Eight Signs That Your Partner Is Definitely “Into You”
If your partner does these things, the relationship matters to them.
Posted Mar 17, 2020 | Reviewed by Gary Drevitch
Just like every liar has a “tell,” most people have a preferred way of showing others that they are part of a couple and that their partner is “taken.” Researchers call these “mate retention behaviors,” as they reflect actions we take to show others—and our partner—that they are off-limits to rivals.
Buss (1988) developed a scale, the Mate Retention Scale, to measure just how frequently people use particular actions to encourage their partners to stay with them as well as encourage others to stay away from their partner. Not surprisingly, the value a person places on their mate—and their own estimations of their value as a mate—affects the type and frequency of their “turf-guarding” behaviors.
Good Behaviors vs. Bad Behaviors
So, who’s more likely to use strategies that benefit rather than hurt their partners?
People with lower levels of mate value are more likely to use hurtful methods of mate retention due, likely, to their fear of losing a partner. In fact, the greater the attachment anxiety a person feels, the more likely they are to use the hurtful methods of mate retention and the less relationship satisfaction that this couple will experience over time.
Conversely, people who have higher values, themselves, as mates are more likely to use positive methods. As might be expected, we try to positively influence partners we feel to have high mate value to stay, but those who are high in mate value themselves also tend to use strategies that benefit their mates (Salkicevic et al., 2014).
1. Resource display. Giving gifts to your partner or providing opportunities, such as tickets to events, holidays, etc.
2. Intimacy inducements. Communicating your appreciation for your partner in an intimate way, such as through long gazes, making yourself available, and engaging in sexual activities that you know will please your partner.
3. Appearance enhancement. Making an effort to look good for your partner—whether this involves particular clothing, weight loss, make-up, or acts such as “hair-flipping” that may be done unconsciously and work as a method of drawing attention from a potential partner.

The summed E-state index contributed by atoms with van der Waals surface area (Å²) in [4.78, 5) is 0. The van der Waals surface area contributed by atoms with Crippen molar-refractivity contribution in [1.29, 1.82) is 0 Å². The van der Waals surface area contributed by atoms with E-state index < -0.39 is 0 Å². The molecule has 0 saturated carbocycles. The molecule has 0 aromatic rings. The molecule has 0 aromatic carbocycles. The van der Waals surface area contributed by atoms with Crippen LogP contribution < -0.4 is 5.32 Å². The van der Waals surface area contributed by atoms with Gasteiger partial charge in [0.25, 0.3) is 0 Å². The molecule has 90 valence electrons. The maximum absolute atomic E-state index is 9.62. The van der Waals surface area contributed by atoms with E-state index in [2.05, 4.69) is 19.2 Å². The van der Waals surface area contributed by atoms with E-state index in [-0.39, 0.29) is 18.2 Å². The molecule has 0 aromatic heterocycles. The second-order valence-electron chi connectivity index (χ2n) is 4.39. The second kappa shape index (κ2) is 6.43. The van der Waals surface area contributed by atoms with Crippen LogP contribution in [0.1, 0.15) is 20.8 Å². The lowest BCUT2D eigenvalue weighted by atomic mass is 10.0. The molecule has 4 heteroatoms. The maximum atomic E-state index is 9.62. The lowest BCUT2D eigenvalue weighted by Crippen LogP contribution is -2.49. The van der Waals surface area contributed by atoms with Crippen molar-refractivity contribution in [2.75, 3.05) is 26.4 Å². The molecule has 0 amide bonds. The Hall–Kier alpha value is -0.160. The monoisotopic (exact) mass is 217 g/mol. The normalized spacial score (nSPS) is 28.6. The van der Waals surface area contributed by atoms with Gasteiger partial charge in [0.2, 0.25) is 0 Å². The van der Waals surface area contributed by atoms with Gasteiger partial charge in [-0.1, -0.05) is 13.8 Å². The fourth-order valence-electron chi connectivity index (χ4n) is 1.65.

4. Love and care. Communicating to your partner in the language of love that your partner speaks and intentionally engaging in behaviors that show how much you care.
5. Submission and debasement. Being willing—sometimes too much so—to do what your partner would like to do and to take a secondary role in the relationship.
6. Verbal possession. Telling others just how close you and your partner’s relationship is and sharing your “taken” status.
7. Physical possession: Physically “claiming” your partner by holding their hand, linking arms, or engaging in PDAs.
8. Possessive ornamentation. Giving a partner gifts to wear, such as jewelry, expensive clothing, or pricey accessories that mark your partner as “yours.”
When it comes to the dynamics of a relationship, actions can certainly tell an observer a great deal more than what partners might say, which might simply be what they want themselves or others to believe.
Facebook image: a35mmporhora/Shutterstock
Buss, D. M. (1988). From vigilance to violence: Tactics of mate retention in American undergraduates. Ethology and Sociobiology, 9(5), 291-317.
Salkicevic, S., Stanic, A. L., & Grabovac, M. T. (2014). Good Mates Retain Us Right: Investigating the Relationship between Mate Retention Strategies, Mate Value, and Relationship Satisfaction. Evolutionary Psychology. https://doi.org/10.1177/147470491401200512